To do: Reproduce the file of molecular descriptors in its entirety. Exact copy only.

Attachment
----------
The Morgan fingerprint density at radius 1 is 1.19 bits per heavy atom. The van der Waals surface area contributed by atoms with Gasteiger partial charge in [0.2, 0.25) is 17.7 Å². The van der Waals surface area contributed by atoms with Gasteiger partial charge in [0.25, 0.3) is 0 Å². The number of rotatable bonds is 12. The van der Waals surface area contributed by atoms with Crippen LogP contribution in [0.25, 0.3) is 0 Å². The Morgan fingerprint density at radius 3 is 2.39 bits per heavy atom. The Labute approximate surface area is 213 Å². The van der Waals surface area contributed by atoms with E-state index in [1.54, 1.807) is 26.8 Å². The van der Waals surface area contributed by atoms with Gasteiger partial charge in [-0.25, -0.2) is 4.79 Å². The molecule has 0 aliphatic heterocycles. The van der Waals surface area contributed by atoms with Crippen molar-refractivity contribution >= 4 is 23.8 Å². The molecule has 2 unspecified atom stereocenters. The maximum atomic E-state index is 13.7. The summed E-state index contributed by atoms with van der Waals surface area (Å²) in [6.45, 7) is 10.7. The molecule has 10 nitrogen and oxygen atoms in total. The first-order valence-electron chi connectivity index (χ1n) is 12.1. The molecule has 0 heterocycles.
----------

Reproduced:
The Morgan fingerprint density at radius 1 is 1.19 bits per heavy atom. The van der Waals surface area contributed by atoms with Gasteiger partial charge in [0.2, 0.25) is 17.7 Å². The van der Waals surface area contributed by atoms with Gasteiger partial charge in [0.25, 0.3) is 0 Å². The number of rotatable bonds is 12. The van der Waals surface area contributed by atoms with Crippen LogP contribution in [0.25, 0.3) is 0 Å². The Morgan fingerprint density at radius 3 is 2.39 bits per heavy atom. The Labute approximate surface area is 213 Å². The van der Waals surface area contributed by atoms with E-state index in [1.54, 1.807) is 26.8 Å². The van der Waals surface area contributed by atoms with Gasteiger partial charge in [-0.25, -0.2) is 4.79 Å². The molecule has 0 aliphatic heterocycles. The van der Waals surface area contributed by atoms with Crippen molar-refractivity contribution >= 4 is 23.8 Å². The molecule has 2 unspecified atom stereocenters. The maximum atomic E-state index is 13.7. The summed E-state index contributed by atoms with van der Waals surface area (Å²) in [6.45, 7) is 10.7. The molecule has 10 nitrogen and oxygen atoms in total. The first-order valence-electron chi connectivity index (χ1n) is 12.1. The molecule has 0 heterocycles.